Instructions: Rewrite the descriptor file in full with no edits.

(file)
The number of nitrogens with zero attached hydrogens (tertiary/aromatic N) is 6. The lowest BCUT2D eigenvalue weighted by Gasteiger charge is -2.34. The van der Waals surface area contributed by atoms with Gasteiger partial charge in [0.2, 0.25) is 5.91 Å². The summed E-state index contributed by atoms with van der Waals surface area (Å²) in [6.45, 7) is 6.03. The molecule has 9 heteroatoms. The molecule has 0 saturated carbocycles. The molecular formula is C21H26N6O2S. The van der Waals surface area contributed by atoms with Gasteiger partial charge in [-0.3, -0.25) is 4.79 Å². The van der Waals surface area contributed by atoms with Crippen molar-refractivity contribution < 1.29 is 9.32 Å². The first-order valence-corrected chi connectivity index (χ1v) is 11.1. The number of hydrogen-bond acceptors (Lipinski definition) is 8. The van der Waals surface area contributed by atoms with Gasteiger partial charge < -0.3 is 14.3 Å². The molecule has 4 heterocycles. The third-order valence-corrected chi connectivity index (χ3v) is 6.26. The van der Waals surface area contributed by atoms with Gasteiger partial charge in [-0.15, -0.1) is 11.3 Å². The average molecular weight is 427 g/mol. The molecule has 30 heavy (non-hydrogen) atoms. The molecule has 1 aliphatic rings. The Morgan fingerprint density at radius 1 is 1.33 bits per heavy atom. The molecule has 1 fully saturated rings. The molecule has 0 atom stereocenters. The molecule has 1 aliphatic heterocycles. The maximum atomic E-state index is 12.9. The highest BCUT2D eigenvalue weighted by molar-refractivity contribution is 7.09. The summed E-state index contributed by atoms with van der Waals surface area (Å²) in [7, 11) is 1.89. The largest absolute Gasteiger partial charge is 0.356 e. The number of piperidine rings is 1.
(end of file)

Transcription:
The number of nitrogens with zero attached hydrogens (tertiary/aromatic N) is 6. The lowest BCUT2D eigenvalue weighted by Gasteiger charge is -2.34. The van der Waals surface area contributed by atoms with Gasteiger partial charge in [0.2, 0.25) is 5.91 Å². The summed E-state index contributed by atoms with van der Waals surface area (Å²) in [6.45, 7) is 6.03. The molecule has 9 heteroatoms. The molecule has 0 saturated carbocycles. The molecular formula is C21H26N6O2S. The van der Waals surface area contributed by atoms with Gasteiger partial charge in [-0.3, -0.25) is 4.79 Å². The van der Waals surface area contributed by atoms with Crippen molar-refractivity contribution < 1.29 is 9.32 Å². The first-order valence-corrected chi connectivity index (χ1v) is 11.1. The number of hydrogen-bond acceptors (Lipinski definition) is 8. The van der Waals surface area contributed by atoms with Gasteiger partial charge < -0.3 is 14.3 Å². The molecule has 4 heterocycles. The third-order valence-corrected chi connectivity index (χ3v) is 6.26. The van der Waals surface area contributed by atoms with Gasteiger partial charge in [-0.15, -0.1) is 11.3 Å². The average molecular weight is 427 g/mol. The molecule has 30 heavy (non-hydrogen) atoms. The molecule has 1 aliphatic rings. The Morgan fingerprint density at radius 1 is 1.33 bits per heavy atom. The molecule has 1 fully saturated rings. The molecule has 0 atom stereocenters. The molecule has 1 aliphatic heterocycles. The maximum atomic E-state index is 12.9. The highest BCUT2D eigenvalue weighted by molar-refractivity contribution is 7.09. The summed E-state index contributed by atoms with van der Waals surface area (Å²) in [7, 11) is 1.89. The largest absolute Gasteiger partial charge is 0.356 e. The number of piperidine rings is 1.